War on Drugs has produced steep unforseen casualties

In a national televised address in 1986, then-President Ronald Reagan and his wife, Nancy, addressed the nation on their vigorous campaign on drug abuse.

Throughout the ill-fated diatribe, Reagan derided illicit drug use and trafficking, declar­ing “Drugs are menacing our society. They’re threatening our values and undercutting our in­stitutions. They’re killing our children.”

He boasted about the apparent effectiveness of this “War on Drugs” (first started by Richard Nixon in the late 60s), which he claimed low­ered levels of drug use across age groups and increased seizures of contraband and incar­ceration of drug offenders.It was an easily di­gestible political platform. It was even easier to demonize an entire collective as “enemies” of an abstract war with vague end-goals and throw them in prison for lifelong durations.

In the immediate short term, Reagan’s as­sertions were true. Incarceration rates sky­rocketed. Regular drug use in the military was cut by 67 percent. The rate of teenagers using recreational marijuana decreased from 1 in 14 to 1 in 20. To Reagan, this indicated a degree of success against these “enemies.” However, the mission was not over.

As Reagan so eloquently described, “Our job is never easy because drug criminals are inge­nious. “They work everyday to plot a new and better way to steal our children’s lives… For ev­ery door that we close, they open a new door to death. They prosper on our unwillingness to act.”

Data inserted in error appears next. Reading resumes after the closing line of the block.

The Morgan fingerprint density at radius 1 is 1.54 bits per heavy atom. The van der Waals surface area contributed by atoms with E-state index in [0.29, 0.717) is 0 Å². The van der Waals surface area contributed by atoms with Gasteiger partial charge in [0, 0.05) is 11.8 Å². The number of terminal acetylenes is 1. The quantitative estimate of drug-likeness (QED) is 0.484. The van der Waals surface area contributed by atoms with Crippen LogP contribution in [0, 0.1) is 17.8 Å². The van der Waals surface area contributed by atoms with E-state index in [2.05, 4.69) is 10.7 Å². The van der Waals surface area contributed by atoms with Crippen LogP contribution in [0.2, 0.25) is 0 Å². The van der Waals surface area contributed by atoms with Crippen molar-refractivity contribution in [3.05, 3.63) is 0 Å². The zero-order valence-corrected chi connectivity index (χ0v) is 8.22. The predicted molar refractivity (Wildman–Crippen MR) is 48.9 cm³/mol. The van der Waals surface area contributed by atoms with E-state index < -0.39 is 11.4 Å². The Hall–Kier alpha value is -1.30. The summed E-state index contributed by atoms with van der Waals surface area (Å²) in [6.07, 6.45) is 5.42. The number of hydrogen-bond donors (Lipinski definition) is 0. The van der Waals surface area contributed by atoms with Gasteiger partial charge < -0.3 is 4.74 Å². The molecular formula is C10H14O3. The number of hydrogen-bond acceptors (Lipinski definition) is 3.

He adds, “And drug abuse is not a so-called victimless crime. Everyone’s safety is at stake when drugs and excessive alcohol are used by people on the highways or by those transport­ing our citizens or operating industrial equip­ment. Drug abuse costs you and your fellow Americans at least $60 billion a year,” (“Speech to the Nation on the Campaign Against Drug Abuse,” Miller Center, 09.14.1986).

The American public reacted enthusiastical­ly, implementing programs such as D.A.R.E. in schools, teaching their kids to “just say no,” and categorically attaching high levels of stigma to the mere mention of drugs. Rational discourse regarding drug addiction and its potential im­plications for marginalized groups was silenced in favor of fear-mongering. The uprooted lives, struggles and humanity of these “ingenious” drug criminals were not taken into consider­ation. They were just low-life drug dealers and junkies, after all.

Flash forward to 2015. $51 billion is spent ev­ery year fighting the War on Drugs, first esca­lated to its far-reaching federal heights under­neath small-government hero Ronald Reagan.

Although drug rates are roughly similar across racial lines, Latino/Latina Americans and African-Americans constitute approxi­mately 57 percent of those incarcerated for drug offenses. Over 200,000 have lost federal finan­cial aid as a result of drug convictions.

While these figures may be daunting, the sharpest pang of irritation and despair comes with the fact that yearly drug overdoses are roughly similar to the numbers reported during the initial escalation of the War on Drugs in the early 1980s (upwards of 40,000 a year).